Altitude 21m a.s.l
Seventh Dread © Kafoozalem
The massive yawning mouth of the Old Redoubt's Great Cave is one of the most intimidating sections of sea-cliff in the West Country; its tiered overhangs seemingly impossible to breakthrough. However, the rock is some of the most climbable to be found anywhere, and is peppered with jugs and handrails that allow the outrageous overhangs and walls to be scaled.
The Old Redoubt holds some of the most sought-after long sea-cliff classics in the UK, but increasingly its flanking sea-level traverses, tackled as deep water solos, are catching up the popularity of the 'roped' routes.
The starts of the routes on the main section of the Old Redoubt cliff are tidal and calm sea conditions are required for the approach traverse to the base of the Old Redoubt. Rainbow Bridge is non-tidal but requires a calm sea. The routes are often in condition, although they can be guano-covered in places immediately after the bird-ban has finished. Seepage does occur after prolonged periods of wet weather. The sea conditions are often benign, the bay being sheltered from westerly swell or winds.
MAGICAL MYSTERY TOUR, NOVEMBER 2018 UPDATE: The latest in a series of rockfalls has made the original finish of swimming the cave to the Promontory impossible since it is now impossible to safely scramble back onto the mainland. All future ascents will need to finish through the very excellent Blue Grotto via excellent climbing or failing that, by swimming.
Follow signs for Brixham. On approaching the town, pick up the brown tourist signs for Berry Head and follow them to the car park on the headland (fee).
It is important that climbers wanting to deepwater solo on these crags MUST call Brixham Maritime Rescue Co-ordination Centre on (01803) 882 704 before descending to the base of the cliffs. Climbers have caused a number of false call outs in the past - this creates significant problems for the rescue service and may jepordise future access on the Nature Reserve.
Dates: 1 March to 31 July
Reason: Nesting Birds
Berry Head is becoming a mecca for deep water soloing, but it is also an important breeding site for many seabirds. Historically, access was completely restricted during breeding but thanks to the efforts of local climbers, the BMC and Torbay Coast and Countryside Trust, the restriction has been made variable. This means it will be lifted as soon as nesting has been completed. The variable restriction has been granted on the condition that the following is adhered to:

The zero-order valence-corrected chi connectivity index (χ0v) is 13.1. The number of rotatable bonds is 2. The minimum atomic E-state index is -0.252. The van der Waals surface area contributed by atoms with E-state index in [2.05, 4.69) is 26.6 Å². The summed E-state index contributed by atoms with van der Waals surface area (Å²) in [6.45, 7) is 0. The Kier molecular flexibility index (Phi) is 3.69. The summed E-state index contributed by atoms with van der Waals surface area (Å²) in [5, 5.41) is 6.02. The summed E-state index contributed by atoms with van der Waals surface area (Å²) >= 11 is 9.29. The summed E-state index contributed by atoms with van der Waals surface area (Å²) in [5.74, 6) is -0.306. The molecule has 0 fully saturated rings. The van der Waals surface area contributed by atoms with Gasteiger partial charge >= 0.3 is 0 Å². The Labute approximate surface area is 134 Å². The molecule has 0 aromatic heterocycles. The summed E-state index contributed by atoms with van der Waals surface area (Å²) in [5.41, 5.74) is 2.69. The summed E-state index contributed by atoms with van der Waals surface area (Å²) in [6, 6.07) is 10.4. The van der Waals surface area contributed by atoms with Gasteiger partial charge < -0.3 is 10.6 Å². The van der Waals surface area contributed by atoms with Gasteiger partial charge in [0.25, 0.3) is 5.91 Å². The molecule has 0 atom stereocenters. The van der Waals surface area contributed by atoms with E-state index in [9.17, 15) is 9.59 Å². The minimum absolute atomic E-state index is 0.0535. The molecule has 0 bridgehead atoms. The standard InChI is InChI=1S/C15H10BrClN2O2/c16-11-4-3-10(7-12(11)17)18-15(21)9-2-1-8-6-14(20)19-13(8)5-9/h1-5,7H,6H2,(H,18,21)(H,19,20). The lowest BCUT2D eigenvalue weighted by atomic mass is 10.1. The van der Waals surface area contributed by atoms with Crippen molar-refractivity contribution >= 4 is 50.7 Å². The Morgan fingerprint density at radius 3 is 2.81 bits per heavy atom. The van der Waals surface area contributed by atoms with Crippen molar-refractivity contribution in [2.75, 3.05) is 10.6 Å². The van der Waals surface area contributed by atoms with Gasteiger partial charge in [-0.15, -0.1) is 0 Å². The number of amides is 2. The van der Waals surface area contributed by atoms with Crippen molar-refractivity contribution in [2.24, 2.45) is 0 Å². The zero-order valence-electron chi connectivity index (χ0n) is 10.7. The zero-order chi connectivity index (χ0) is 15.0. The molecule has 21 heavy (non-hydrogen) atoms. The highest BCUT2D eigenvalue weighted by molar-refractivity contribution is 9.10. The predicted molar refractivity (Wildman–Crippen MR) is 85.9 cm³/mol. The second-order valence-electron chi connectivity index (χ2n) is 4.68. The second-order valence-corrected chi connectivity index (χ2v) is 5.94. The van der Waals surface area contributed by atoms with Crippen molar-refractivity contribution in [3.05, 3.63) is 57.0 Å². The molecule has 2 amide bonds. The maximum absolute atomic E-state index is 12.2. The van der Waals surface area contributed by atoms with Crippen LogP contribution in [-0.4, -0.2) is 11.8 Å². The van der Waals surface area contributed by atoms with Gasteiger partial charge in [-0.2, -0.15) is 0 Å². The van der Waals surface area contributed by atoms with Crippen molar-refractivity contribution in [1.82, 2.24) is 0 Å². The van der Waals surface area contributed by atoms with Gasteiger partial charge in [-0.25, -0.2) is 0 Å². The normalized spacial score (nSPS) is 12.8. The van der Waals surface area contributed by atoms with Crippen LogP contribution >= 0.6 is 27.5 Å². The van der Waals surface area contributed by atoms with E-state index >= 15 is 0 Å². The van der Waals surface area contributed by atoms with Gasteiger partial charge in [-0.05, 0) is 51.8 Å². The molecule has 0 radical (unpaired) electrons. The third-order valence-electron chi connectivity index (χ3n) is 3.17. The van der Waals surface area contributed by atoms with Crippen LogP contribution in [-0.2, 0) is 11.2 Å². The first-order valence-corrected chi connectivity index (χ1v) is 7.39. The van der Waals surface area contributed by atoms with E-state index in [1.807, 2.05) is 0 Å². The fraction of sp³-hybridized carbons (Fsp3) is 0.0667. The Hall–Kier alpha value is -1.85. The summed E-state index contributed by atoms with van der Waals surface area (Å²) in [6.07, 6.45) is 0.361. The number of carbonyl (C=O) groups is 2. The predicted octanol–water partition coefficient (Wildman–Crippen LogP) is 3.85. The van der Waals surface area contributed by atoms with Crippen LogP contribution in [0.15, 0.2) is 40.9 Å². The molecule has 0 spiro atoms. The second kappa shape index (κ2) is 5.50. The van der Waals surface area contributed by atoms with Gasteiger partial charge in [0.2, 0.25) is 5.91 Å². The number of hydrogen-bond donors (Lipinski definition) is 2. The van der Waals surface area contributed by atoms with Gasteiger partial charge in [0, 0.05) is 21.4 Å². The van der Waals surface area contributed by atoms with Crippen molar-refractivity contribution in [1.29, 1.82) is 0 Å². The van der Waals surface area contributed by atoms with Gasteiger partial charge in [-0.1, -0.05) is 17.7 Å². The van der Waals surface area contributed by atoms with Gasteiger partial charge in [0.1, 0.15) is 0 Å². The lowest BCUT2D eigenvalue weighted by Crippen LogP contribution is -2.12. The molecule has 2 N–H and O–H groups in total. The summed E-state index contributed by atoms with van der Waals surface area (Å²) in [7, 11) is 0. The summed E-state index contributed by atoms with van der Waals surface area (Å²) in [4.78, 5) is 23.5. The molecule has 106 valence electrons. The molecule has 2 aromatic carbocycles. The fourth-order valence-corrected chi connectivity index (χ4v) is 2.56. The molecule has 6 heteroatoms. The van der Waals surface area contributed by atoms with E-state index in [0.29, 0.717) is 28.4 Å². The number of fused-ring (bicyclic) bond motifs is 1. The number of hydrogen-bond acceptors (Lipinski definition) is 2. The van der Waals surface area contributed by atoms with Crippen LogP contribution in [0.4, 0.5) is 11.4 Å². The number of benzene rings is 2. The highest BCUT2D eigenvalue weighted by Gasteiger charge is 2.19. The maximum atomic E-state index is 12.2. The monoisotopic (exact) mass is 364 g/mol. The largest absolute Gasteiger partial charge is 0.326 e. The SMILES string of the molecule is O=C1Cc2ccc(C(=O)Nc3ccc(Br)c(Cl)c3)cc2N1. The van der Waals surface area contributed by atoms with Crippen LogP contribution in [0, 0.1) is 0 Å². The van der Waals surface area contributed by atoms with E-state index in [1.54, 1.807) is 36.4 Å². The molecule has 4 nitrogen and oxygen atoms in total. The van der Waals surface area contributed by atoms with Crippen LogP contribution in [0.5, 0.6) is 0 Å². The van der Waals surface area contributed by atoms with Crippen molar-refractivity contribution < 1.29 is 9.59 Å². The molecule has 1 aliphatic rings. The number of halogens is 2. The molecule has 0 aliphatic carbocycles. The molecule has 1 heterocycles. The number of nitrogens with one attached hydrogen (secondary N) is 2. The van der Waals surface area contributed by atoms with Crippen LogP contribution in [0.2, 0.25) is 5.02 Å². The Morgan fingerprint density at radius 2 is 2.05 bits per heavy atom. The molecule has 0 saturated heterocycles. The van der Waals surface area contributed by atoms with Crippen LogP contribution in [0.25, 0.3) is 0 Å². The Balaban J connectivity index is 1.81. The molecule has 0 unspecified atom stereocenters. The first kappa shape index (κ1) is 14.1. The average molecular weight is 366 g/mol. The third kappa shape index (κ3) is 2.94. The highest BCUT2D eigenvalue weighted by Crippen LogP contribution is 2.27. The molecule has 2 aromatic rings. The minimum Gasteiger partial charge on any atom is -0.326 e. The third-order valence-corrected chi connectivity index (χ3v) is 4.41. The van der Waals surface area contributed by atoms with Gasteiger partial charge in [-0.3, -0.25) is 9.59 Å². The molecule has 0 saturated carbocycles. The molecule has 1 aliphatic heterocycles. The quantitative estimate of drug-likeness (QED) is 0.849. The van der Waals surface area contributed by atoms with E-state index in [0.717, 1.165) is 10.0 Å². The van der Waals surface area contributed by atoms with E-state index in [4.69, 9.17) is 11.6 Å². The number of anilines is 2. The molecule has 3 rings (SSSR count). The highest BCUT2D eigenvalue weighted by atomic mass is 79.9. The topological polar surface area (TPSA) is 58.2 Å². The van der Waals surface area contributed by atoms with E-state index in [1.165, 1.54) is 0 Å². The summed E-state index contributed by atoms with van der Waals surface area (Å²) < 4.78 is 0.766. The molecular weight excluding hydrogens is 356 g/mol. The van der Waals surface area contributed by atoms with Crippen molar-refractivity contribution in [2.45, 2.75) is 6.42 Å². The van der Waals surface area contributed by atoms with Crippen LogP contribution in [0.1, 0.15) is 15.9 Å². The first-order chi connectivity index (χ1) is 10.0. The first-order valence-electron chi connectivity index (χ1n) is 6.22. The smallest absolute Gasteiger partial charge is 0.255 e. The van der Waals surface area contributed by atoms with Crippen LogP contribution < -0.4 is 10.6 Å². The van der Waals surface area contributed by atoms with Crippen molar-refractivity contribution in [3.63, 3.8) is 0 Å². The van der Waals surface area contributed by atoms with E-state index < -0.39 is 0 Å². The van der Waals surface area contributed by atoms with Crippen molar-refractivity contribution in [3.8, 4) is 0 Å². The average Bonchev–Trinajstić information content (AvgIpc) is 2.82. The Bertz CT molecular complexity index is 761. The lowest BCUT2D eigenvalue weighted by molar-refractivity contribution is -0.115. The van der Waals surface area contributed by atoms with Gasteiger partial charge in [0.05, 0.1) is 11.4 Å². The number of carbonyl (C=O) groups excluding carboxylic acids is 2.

1) The Great Cave and pitch 1 of Rainbow Bridge is still covered by the restriction (1st March to 31st July) and NO ACCESS is permitted. This is because the birds frequent the large platform. The standard approach for Rainbow Bridge (and The Great Cave) crosses this platform and will disturb the birds so climbers must choose one of the following options: a) Abseil from the metal post en route to The Great Cave (just beyond a red access notice) to an in-situ thread at the end of pitch 1. b) Down-climb HVS rock just to the left (looking out) of the post. This is not recommended for those who don't know the route.
2) The final Terminal Zawn (pitch 11) is still restricted. A marker just before this shows the extent of the ban. Climbers should exit up VS territory above the marker.
3) Access restrictions still apply to the following: - White Rhino Tea Buttress (Barnacle Traverse Continuation) - The Oz Wall - The Ledges above the Oz wall, beyond the Terminal Zawn. - The Great Cave and Bismark Wall. Markers have been positioned at both ends of the "open" section and these will show whether or not you are allowed on the traverse. This can be checked by contacting the Berry Head Rangers office (01803 882619).
Please contact the ranger if you are confused about cliff accessibility. A few other considerations: If you fall into the sea (during the restricted nesting season) getting out is now much more problematic as you must NOT get out at the Great Cave ledge (doing so would disturb the nesting birds). Those concerned by this should opt to abseil in (see b above) - doing this allows you to leave a rope through the in-situ thread at the base of the abseil to facilitate pulling out of the sea....or make the big swim to the ‘ Red Walls’ area.
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